nep-mst New Economics Papers
on Market Microstructure
Issue of 2020‒02‒03
four papers chosen by
Thanos Verousis

  1. Trading on the Floor after Sweeping the Book By Vassilis Polimenis
  2. High-Frequency Jump Tests: Which Test Should We Use? By Worapree Maneesoonthorn; Gael M. Martin; Catherine S. Forbes
  3. Design of High-Frequency Trading Algorithm Based on Machine Learning By Boyue Fang; Yutong Feng
  4. News-Driven Expectations and Volatility Clustering By Sabiou M. Inoua

  1. By: Vassilis Polimenis
    Abstract: Informed traders need to trade fast in order to profit from their private information before it becomes public. Fast electronic markets provide such liquidity. Slow markets provide execution in an auction based trading floor. Hybrid markets combine both execution venues. In its main result, the paper shows that to compensate for their slow and risky executions, trading floors need to be at least twice as deep as the sweeping facility. Furthermore, when a stand-alone trading floor is enhanced with the addition of a sweeping facility, overall informed trading will decline because it is easier for informed traders to extract the full value of their private info.
    Date: 2020–01
  2. By: Worapree Maneesoonthorn; Gael M. Martin; Catherine S. Forbes
    Abstract: We conduct an extensive evaluation of price jump tests based on high-frequency financial data. After providing a concise review of multiple alternative tests, we document the size and power of all tests in a range of empirically relevant scenarios. Particular focus is given to the robustness of test performance to the presence of jumps in volatility and microstructure noise, and to the impact of sampling frequency. The paper concludes by providing guidelines for empirical researchers about which test to choose in any given setting.
    Keywords: price jump tests, nonparametric jump measures, bivariate jump diffusion model, volatility jumps, microstructure noise, sampling frequency.
    JEL: C12 C22 C58
    Date: 2020
  3. By: Boyue Fang; Yutong Feng
    Abstract: Based on iterative optimization and activation function in deep learning, we proposed a new analytical framework of high-frequency trading information, that reduced structural loss in the assembly of Volume-synchronized probability of Informed Trading ($VPIN$), Generalized Autoregressive Conditional Heteroscedasticity (GARCH) and Support Vector Machine (SVM) to make full use of the order book information. Amongst the return acquisition procedure in market-making transactions, uncovering the relationship between discrete dimensional data from the projection of high-dimensional time-series would significantly improve the model effect. $VPIN$ would prejudge market liquidity, and this effectiveness backtested with CSI300 futures return.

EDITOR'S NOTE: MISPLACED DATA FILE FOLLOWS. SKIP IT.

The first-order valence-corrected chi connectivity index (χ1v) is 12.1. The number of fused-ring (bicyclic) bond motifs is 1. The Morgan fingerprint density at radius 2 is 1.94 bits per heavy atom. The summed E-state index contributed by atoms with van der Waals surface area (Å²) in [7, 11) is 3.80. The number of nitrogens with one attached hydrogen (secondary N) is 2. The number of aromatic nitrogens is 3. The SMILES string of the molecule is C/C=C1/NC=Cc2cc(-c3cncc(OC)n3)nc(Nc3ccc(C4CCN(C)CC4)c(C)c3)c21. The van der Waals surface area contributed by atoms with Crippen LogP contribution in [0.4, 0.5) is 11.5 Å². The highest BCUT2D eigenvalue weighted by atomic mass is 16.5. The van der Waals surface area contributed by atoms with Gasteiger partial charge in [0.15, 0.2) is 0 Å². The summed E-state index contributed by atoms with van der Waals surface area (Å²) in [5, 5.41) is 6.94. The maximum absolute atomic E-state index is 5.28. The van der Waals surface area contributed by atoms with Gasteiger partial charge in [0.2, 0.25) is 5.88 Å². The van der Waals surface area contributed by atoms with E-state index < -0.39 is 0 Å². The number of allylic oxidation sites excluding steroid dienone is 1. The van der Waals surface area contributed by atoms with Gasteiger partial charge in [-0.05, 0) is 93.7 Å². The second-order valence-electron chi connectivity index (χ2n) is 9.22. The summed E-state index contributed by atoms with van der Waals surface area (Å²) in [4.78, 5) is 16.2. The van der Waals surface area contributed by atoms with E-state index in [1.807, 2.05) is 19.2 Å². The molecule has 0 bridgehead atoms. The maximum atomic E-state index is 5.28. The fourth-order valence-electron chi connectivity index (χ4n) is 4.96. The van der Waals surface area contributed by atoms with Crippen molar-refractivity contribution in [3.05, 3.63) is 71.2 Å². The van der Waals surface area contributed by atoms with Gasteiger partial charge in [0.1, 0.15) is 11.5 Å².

Date: 2019–12
  4. By: Sabiou M. Inoua (Chapman University)
    Abstract: Financial volatility obeys two well-established empirical properties: it is fattailed (power-law distributed) and it tends to be clustered in time. Many interesting models have been proposed to account for these regularities, notably agent-based computational models, which typically invoke complicated mechanisms, however. It can be shown that trend-following speculation generates the power law in an intrinsic way. But this model cannot exaplain clustered volatility. This paper extends the model and offers a simple explanation for clustered volatility: the impact of exogenous news on traders’ expectations. Owing to the famous no-trade results, rational expectations, the dominant model of news-driven expectations, is hard to reconcile with the incessant high-frequency trading behind the volatility clustering. The simplest alternative model of news-driven expectations is to assume that traders have prior views about the market (an asset’s future price change or its present value) and then modify their views with the advent of a news. This simple news-driven random walk of traders’ expectations explains volatility clustering in a generic way. Liquidity plays a crucial role in this dynamics of volatility, which is emphasized in a dicussions section.
    Keywords: Volatility Clustering; Power Law; Trend Following; Efficient Market Hypothesis; Liquidity
    Date: 2019

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